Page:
Fair comment, but now Vegas has to decide whether or not there are 10 better RFAs not under contract for 2017-2018 that they can grab. In a vacuum Gaunce is selected, and he probably still is, but at the very least it’s marginally less likely.

      And as Biech points out, losing Gaunce isn’t the end of the world, compared with, say, losing Hansen.

    • Kanucked

      How many 4th lines in the league get PP time? My guess is zero. Some players who play on the 4th line might (ie. Sam Gagner), but I think that is rare as well.

      • DJ_44

        While not specific to the names mentioned, fourth liners can get PP time. The usual case is on a talented team, a young, offensively skill but deficient in other areas, forward can be placed on a PP unit. The one that immediately came to mind were Nylander in Toronto (although no longer on the fourth line) and our own Cody Hodgson in Vancouver circa 2010.

  • wojohowitz

    Like the used car salesman said; Sutter is a leader in the room and on the ice. Sbisa will anchor your blue line for years to come. Gaunce could not hit the ocean with the puck if he was standing on the wharf.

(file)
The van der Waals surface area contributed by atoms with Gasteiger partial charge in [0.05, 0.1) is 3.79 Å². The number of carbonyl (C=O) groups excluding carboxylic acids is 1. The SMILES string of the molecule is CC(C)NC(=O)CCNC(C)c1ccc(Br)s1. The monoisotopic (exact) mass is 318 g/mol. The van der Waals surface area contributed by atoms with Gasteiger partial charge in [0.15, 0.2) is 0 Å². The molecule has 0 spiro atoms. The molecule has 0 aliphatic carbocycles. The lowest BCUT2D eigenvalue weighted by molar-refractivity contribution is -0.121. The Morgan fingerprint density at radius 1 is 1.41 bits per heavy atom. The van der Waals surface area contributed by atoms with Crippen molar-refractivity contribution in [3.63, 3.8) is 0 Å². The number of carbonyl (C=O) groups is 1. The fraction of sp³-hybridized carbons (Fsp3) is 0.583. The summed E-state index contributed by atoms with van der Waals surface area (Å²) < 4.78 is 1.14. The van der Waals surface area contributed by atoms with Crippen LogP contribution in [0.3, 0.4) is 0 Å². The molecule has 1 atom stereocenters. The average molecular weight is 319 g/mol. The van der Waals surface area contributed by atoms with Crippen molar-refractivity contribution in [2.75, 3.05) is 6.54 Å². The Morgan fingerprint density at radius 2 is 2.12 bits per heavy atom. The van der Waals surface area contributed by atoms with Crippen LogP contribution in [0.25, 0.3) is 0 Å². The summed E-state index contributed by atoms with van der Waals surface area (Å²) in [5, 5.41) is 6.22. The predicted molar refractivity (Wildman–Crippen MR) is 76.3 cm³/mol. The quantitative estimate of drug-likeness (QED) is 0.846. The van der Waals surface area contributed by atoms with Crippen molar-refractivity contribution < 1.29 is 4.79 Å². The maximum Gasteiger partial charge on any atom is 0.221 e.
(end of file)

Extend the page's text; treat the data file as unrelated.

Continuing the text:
• Sllew

      So Benning gets credit for assembling a team with no depth players that are worth anything?

      That’s why the Canucks won’t lose anyone of much value at the expansion draft. Because they have little of value on their roster.

        • Carl Smith

          He also loses credit for being fined by the NHL for tampering, not knowing how contracts work with Nikita Tryamkin after letting go of Laurence Gilman, etc.

          I can name just as many negatives if not more as there are positive sides to Benning’s moves since he became GM of this franchise. It works both ways.

          The Canucks are still hurting really bad for talent, especially after drafting Jake Virtanen. Placing all the blame for this franchise’s deficits on Gillis is ridiculous.

      • Killer Marmot

        So Benning gets credit for assembling a team with no depth players that are worth anything?

        There was a CanucksArmy article near the start of the season that discussed the many variables behind minimizing the damage. It was clearly not a simple thing, even for the Canucks.

  • Dan B

    I like Gaunce and all, but I think I’d rather protect Boucher over Gaunce. Boucher is only 6 months older, and he scored a lot more in Jr, the AHL, and NHL levels. It’s easier to find a “serviceable, cost-controlled depth centre” than a winger with some goal-scoring talent. Guys like Gaunce come up on waivers a lot more often than guys like Boucher. But whoever they take from us, don’t be surprised if he’s on waivers to start the season anyway.

    • Betty